Roach is WRONG. I have been speaking to the head of a major mining supply company in Canada and he says business is dire.

      The price of nickel and copper has crashed due to crashing demand FROM CHINA.

      This is turn is causing mining companies to shutter operations and cease expansions that were planned.

      He is not believing the China 7%+ growth story.

      Nor am I.

      This is absolute bs.

      If you want good info on China see Jim Chanos - he has skin in the game - Roach is simply an armchair QB sitting in his ivory tower pontificating.

    3. Portrait of Pingfan Hong

      CommentedPingfan Hong

      For those who only focus on the demand side of the economy, and only on the short term growth fluctuation, economic growth can be led by anything: consumption led growth, export led growth, service led growth, manufacture led growth, etc. But for those who studied economic growth in the long run understand well the economic growth can only be led by two things: increase in labour, and growth in labour productivity.

    4. CommentedMichael Lombardi

      Indeed, emerging economies are developing and growing. According to Bloomberg, May2, 2013 “Ethiopia Courts BRICS for Rail Projects to Spur Economic Growth”, there are negotiations going on between three BRICS nations, viz. Brazil, Russia and India
      and the country of Ethiopia for the purpose of finance for building rail links. This follows the agreement reached in 2012 with companies in China and Turkey for other routes. The proposal is stated to involve the probable funding of a 587-kilometer southern line which will be connected to Kenya at its Lamu port (proposed) as per an interview given by Ethiopian Railways Corp. General Manager Getachew Betru. There is potential for the companies in Brazil for constructing a 439-kilometer stretch to Sudan and oil business can flourish there. In addition, India is thinking of export financing for a line to a port in Djibouti. Thus, growth in BRICS countries can be expected.

      On the other hand, referring to the article by KA Badarinath, KR Sudhaman May 02 2013 in Financial Chronicle titled “BRICS bank difficult, says ADB chief,” the Asian Development Bank (ADB) felt that the proposed development bank by the BRICS nation may have to face hurdles. The bank’s president Takehiko Nakao said that there would be co-operation from their end in setting up the new development bank considering the need for funds in these economically emerging nations. The areas of development that need looking into are the airports, roads and ports and the investment for the same will be to the tune of $8 trillion investment in the next 10 years.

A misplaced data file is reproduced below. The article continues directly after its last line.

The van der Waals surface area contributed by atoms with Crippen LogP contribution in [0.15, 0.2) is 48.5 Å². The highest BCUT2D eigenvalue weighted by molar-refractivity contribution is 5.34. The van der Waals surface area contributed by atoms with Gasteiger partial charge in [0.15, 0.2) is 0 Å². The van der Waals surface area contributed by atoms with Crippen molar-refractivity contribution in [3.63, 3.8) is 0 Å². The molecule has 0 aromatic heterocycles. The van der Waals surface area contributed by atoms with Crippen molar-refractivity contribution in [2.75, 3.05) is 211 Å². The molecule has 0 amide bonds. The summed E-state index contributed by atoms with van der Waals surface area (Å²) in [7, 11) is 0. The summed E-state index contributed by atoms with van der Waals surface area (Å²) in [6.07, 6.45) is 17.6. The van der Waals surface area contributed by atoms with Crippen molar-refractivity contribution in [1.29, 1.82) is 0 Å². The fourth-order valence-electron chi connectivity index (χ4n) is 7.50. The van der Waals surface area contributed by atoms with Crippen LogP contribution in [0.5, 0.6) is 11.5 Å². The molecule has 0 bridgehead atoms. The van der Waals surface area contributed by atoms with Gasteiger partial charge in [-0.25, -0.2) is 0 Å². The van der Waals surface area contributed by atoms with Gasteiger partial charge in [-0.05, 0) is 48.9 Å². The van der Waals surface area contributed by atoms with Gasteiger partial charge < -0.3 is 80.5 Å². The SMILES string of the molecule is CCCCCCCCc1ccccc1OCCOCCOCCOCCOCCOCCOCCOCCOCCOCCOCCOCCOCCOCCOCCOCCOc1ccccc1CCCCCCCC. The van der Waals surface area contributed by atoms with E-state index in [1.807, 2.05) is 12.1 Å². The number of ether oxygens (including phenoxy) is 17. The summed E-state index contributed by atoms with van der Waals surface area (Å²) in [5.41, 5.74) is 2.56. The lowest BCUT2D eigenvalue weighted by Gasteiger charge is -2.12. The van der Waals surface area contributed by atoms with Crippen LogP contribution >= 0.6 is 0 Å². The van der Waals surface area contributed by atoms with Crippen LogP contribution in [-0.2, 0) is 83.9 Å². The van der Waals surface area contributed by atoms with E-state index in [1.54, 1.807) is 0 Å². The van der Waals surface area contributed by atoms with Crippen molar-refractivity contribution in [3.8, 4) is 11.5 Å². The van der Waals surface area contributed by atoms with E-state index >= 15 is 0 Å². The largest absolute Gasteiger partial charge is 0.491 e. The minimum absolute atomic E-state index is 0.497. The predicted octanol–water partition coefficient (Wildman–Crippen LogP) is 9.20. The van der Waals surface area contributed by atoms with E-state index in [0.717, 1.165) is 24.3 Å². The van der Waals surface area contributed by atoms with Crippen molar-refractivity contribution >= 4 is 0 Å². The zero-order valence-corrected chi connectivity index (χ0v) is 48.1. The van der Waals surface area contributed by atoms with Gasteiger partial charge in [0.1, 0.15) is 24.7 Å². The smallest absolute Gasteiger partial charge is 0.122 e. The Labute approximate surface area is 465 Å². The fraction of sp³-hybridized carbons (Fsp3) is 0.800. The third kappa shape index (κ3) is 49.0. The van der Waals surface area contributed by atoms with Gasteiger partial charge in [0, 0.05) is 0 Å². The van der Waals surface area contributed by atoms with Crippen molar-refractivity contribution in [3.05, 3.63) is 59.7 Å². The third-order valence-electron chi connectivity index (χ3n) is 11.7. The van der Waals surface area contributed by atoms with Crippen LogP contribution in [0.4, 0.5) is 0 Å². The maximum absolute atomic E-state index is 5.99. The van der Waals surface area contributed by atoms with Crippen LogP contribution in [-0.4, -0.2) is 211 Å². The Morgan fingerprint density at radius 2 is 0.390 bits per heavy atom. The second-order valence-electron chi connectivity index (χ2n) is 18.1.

5. CommentedMichael Lombardi

      Although China looks to be enveloped in a holding pattern with its economy proceeding to face its fourth consecutive under-performing year, it does seem that the country’s economy has paused in terms of growth. If we consider the situation in the year 2010, the nation’s gross domestic product grew 10.4%. The condition today is a far cry from the scenario at that time; China having been staring at stalling GDP growth in the last two years; viz. in 2011 and 2012.

      In Market Watch dated April 15, 2013, there was an article by Kumar P titled “JPMorgan cuts China 2013 GDP view to 7.8%.” So if we assume that the probable GDP growth will be 7.8%, while the previously estimated growth was 8.2%, it does look like the lackluster growth will continue in the Chinese economy. The country’s two leaders seem determined to solve the ongoing crisis by employing policies both monetary and fiscal and bring it on the path to recovery. After all, China holds foreign reserves to the tune of above $3.0 trillion and is thus in a better financial situation than many of its industrialized peers in the world.

    6. CommentedElwood Anderson

      "Who will then fund America’s budget deficit – and on what terms?"

      We don't need anyone to fund our deficit. We can print the money until our economy reaches capacity.

    7. CommentedZsolt Hermann

      Unfortunately we are all behaving like children when they break something and try to explain that it was actually not them who broke it but wind did it, or the dog, and actually that vase or plate looks even better in its broken form...
      China is slowing down because the whole world is slowing or already stopped.
      And the whole global economy is screeching to a halt because it is unsustainable, since the present socio-economic model is built on illusions, without any natural foundations.
      We try to grow quantitatively in a closed, finite, natural system.
      We try to live in bubbles and when they burst we try to solve them by building new bubbles.
      We take credit, fall under its burden and then take more credit to pay for it. If we run out of money we print more although there is no commodity, assets behind it. We pretend to unite, join forces on one hand in order to keep ruthless, exploitative competition on the other hand.
      How long can we sustain such a false, artificial system?
      This is not a Hollywood movie where the happy ending is guaranteed otherwise people would not want to watch it.
      We live in a vast natural system that has unbreakable, strict, natural laws. Here we cannot appeal, cannot try to cheat. A law is a law.
      I can ignore the law of gravity and jump off the top of a skyscraper, but then who is to blame for the inevitable accident?
      We cannot chase illusion, dream any longer as we are all in the end of the 11th hour.
      The end of the movie is guaranteed here as well, we have to adapt to the system around us, living on the foundations of natural necessities and available resources.
      But it depends on us if it is a happy ending, a happy movie or a very sad one like in a Shakespeare composition where almost everybody dies at the end...

    8. CommentedProcyon Mukherjee

      It may sound rather odd that what Stephen is prescribing has already been tested in India as the country switched to a services led growth model that took the component to assume 55% of the GDP, while manufacturing has come down to just 18%. Contrary to Stephen's prescription the country is reeling under the pressures of sustaining momentum in this growth model, while poverty reduction or at least the pace with which this was moving has seen strong headwinds.